Saturday, August 17, 2013

A Strange Illness Needs A Strange Doctor


Amazing Spider-Man #109 would be the next-to-last issue that Stan Lee would write for the title. Once he concluded his run with "The Birth of... the Gibbon!" in the next issue, he would turn over the writing reins to Gerry Conway, and his long association with Spider-Man would come to an end. Lee would bill the Gibbon as "One of the Greatest New Super Stars in the Mighty Marvel Universe!"--which was either a whopper of a misassumption, or the kind of whopper that was proof positive of Lee's tendency toward over-the-top promotion.

But currently, Lee is in the middle of a two-part tale featuring Flash Thompson, who has concluded a tour of duty in Vietnam but is now marked for death back at home--and, as Flash's friend in his Peter Parker guise, Spider-Man is caught in the middle of it. Peter has only begun to put the pieces of this puzzle together. In Part 1, he's seen and overcome an attempt to abduct Flash in broad daylight, only to later fail to thwart a second attempt by a religious sect that blames Flash for the death of their priest. Peter's main concern is to keep Flash from being killed while trying to figure out a way to prove Flash's innocence; but with the people after him now having him in their custody, Flash's moments may be numbered.

So we find Peter shortly after a blast at a federal building that has caused sufficient disarray for Flash's abductors to succeed. But why isn't he leaping into action and going after Flash as Spider-Man? After all, he's planted a tracer on one of the men holding Flash, so what's the problem? That would be Gwen Stacy, who has pleaded with Peter not to run off as he usually does and thus overcome his seeming cowardice. And since Peter can't compromise his identity as Spider-Man, Gwen has him between a rock and a hard place, since every second he's forced to wait brings Flash that much closer to his death.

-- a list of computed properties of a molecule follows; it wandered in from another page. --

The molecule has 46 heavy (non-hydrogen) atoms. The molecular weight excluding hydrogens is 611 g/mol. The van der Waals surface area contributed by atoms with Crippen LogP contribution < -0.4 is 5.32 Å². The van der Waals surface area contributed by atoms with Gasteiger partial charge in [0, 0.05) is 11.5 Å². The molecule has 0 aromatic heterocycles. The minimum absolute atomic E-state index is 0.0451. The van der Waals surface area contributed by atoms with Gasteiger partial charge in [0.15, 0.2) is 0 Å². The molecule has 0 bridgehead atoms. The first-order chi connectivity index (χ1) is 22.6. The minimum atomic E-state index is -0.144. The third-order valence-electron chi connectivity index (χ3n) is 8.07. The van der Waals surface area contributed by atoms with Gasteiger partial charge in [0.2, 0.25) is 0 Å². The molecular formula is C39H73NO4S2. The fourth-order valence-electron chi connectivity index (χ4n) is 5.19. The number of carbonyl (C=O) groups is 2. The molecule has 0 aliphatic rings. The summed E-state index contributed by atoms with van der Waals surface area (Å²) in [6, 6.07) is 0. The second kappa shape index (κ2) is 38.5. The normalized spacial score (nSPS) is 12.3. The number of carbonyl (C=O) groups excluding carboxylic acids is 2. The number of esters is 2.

And Gwen isn't through making trouble in Peter's life. I mean, opening up on Aunt May!?



But first, Spidey has to get cracking.



In the last issue, Lee used the excuse of Peter not having his costume on him to hamstring Peter's pursuit of Flash's kidnappers. Yet in Part 2, it's precisely because his costume is "on him" that provides Peter with a way to side-step Gwen's insistence that he stay, and swing off after Flash after all:




But while Peter is in pursuit, hoping to pick up a signal from his tracer, he gets a signal of another kind, leading him to Greenwich Village and some unexpected assistance in his search: